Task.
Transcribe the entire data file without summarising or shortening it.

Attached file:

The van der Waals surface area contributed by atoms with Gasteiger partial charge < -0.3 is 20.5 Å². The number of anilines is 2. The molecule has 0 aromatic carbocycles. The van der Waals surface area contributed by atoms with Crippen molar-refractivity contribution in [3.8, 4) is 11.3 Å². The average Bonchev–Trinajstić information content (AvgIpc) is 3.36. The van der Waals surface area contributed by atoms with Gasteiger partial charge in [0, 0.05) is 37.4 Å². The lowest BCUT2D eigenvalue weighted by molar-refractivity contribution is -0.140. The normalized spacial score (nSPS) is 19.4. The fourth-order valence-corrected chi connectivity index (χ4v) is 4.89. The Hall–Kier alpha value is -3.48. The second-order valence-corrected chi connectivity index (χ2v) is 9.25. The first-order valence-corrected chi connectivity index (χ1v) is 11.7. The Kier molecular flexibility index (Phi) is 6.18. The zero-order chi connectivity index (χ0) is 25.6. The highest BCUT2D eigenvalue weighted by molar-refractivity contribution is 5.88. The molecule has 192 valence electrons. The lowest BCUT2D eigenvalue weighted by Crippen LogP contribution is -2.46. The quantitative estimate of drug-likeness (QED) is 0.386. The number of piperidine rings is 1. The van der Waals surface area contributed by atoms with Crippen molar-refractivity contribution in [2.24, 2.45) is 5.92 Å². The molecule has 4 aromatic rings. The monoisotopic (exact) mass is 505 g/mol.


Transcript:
The van der Waals surface area contributed by atoms with Gasteiger partial charge < -0.3 is 20.5 Å². The number of anilines is 2. The molecule has 0 aromatic carbocycles. The van der Waals surface area contributed by atoms with Crippen molar-refractivity contribution in [3.8, 4) is 11.3 Å². The average Bonchev–Trinajstić information content (AvgIpc) is 3.36. The van der Waals surface area contributed by atoms with Gasteiger partial charge in [0, 0.05) is 37.4 Å². The lowest BCUT2D eigenvalue weighted by molar-refractivity contribution is -0.140. The normalized spacial score (nSPS) is 19.4. The fourth-order valence-corrected chi connectivity index (χ4v) is 4.89. The Hall–Kier alpha value is -3.48. The second-order valence-corrected chi connectivity index (χ2v) is 9.25. The first-order valence-corrected chi connectivity index (χ1v) is 11.7. The Kier molecular flexibility index (Phi) is 6.18. The zero-order chi connectivity index (χ0) is 25.6. The highest BCUT2D eigenvalue weighted by molar-refractivity contribution is 5.88. The molecule has 192 valence electrons. The lowest BCUT2D eigenvalue weighted by Crippen LogP contribution is -2.46. The quantitative estimate of drug-likeness (QED) is 0.386. The number of piperidine rings is 1. The van der Waals surface area contributed by atoms with Crippen molar-refractivity contribution in [2.24, 2.45) is 5.92 Å². The molecule has 4 aromatic rings. The monoisotopic (exact) mass is 505 g/mol.